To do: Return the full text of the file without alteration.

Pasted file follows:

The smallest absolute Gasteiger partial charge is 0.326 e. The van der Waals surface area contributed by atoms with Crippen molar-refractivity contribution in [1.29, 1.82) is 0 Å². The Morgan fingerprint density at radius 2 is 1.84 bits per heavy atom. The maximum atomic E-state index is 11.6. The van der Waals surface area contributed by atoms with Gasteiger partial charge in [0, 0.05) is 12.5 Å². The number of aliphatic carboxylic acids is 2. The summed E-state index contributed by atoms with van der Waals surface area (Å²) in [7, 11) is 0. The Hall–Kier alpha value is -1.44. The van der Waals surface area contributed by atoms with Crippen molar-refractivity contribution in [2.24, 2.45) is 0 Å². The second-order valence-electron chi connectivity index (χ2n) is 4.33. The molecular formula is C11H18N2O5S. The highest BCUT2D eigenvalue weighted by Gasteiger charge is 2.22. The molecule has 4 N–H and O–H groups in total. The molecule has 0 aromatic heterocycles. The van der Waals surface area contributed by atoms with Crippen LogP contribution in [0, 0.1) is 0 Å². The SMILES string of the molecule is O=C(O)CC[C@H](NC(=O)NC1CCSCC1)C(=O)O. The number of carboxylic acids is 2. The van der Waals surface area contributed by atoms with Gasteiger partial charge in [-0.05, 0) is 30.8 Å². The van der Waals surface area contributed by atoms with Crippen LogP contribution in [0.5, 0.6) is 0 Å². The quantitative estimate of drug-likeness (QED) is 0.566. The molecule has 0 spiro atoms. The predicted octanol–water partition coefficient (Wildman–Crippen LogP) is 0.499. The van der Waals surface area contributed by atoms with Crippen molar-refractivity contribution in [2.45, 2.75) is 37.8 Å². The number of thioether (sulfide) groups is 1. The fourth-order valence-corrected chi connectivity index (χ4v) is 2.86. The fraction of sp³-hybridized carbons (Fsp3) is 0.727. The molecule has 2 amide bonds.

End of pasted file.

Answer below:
The smallest absolute Gasteiger partial charge is 0.326 e. The van der Waals surface area contributed by atoms with Crippen molar-refractivity contribution in [1.29, 1.82) is 0 Å². The Morgan fingerprint density at radius 2 is 1.84 bits per heavy atom. The maximum atomic E-state index is 11.6. The van der Waals surface area contributed by atoms with Gasteiger partial charge in [0, 0.05) is 12.5 Å². The number of aliphatic carboxylic acids is 2. The summed E-state index contributed by atoms with van der Waals surface area (Å²) in [7, 11) is 0. The Hall–Kier alpha value is -1.44. The van der Waals surface area contributed by atoms with Crippen molar-refractivity contribution in [2.24, 2.45) is 0 Å². The second-order valence-electron chi connectivity index (χ2n) is 4.33. The molecular formula is C11H18N2O5S. The highest BCUT2D eigenvalue weighted by Gasteiger charge is 2.22. The molecule has 4 N–H and O–H groups in total. The molecule has 0 aromatic heterocycles. The van der Waals surface area contributed by atoms with Crippen LogP contribution in [0, 0.1) is 0 Å². The SMILES string of the molecule is O=C(O)CC[C@H](NC(=O)NC1CCSCC1)C(=O)O. The number of carboxylic acids is 2. The van der Waals surface area contributed by atoms with Gasteiger partial charge in [-0.05, 0) is 30.8 Å². The van der Waals surface area contributed by atoms with Crippen LogP contribution in [0.5, 0.6) is 0 Å². The quantitative estimate of drug-likeness (QED) is 0.566. The molecule has 0 spiro atoms. The predicted octanol–water partition coefficient (Wildman–Crippen LogP) is 0.499. The van der Waals surface area contributed by atoms with Crippen molar-refractivity contribution in [2.45, 2.75) is 37.8 Å². The number of thioether (sulfide) groups is 1. The fourth-order valence-corrected chi connectivity index (χ4v) is 2.86. The fraction of sp³-hybridized carbons (Fsp3) is 0.727. The molecule has 2 amide bonds.